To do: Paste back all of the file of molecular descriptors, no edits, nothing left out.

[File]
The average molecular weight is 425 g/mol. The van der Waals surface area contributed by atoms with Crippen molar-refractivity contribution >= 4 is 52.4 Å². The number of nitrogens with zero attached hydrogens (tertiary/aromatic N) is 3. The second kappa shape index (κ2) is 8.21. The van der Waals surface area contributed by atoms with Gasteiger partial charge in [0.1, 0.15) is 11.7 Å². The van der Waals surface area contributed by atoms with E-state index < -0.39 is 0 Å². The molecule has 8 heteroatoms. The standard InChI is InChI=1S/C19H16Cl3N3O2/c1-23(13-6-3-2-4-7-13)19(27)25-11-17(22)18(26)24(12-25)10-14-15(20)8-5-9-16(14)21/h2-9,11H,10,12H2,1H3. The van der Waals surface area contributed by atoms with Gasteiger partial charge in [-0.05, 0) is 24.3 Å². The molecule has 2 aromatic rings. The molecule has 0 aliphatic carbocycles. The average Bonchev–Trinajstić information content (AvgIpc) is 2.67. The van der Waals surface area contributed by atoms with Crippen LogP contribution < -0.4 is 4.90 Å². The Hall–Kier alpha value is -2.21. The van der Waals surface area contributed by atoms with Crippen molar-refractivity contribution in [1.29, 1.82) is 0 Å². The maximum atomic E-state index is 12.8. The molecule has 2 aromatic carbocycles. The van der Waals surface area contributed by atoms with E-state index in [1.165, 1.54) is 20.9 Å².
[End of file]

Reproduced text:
The average molecular weight is 425 g/mol. The van der Waals surface area contributed by atoms with Crippen molar-refractivity contribution >= 4 is 52.4 Å². The number of nitrogens with zero attached hydrogens (tertiary/aromatic N) is 3. The second kappa shape index (κ2) is 8.21. The van der Waals surface area contributed by atoms with Gasteiger partial charge in [0.1, 0.15) is 11.7 Å². The van der Waals surface area contributed by atoms with E-state index < -0.39 is 0 Å². The molecule has 8 heteroatoms. The standard InChI is InChI=1S/C19H16Cl3N3O2/c1-23(13-6-3-2-4-7-13)19(27)25-11-17(22)18(26)24(12-25)10-14-15(20)8-5-9-16(14)21/h2-9,11H,10,12H2,1H3. The van der Waals surface area contributed by atoms with Gasteiger partial charge in [-0.05, 0) is 24.3 Å². The molecule has 2 aromatic rings. The molecule has 0 aliphatic carbocycles. The average Bonchev–Trinajstić information content (AvgIpc) is 2.67. The van der Waals surface area contributed by atoms with Crippen LogP contribution < -0.4 is 4.90 Å². The Hall–Kier alpha value is -2.21. The van der Waals surface area contributed by atoms with Crippen molar-refractivity contribution in [1.29, 1.82) is 0 Å². The maximum atomic E-state index is 12.8. The molecule has 2 aromatic carbocycles. The van der Waals surface area contributed by atoms with E-state index in [1.165, 1.54) is 20.9 Å².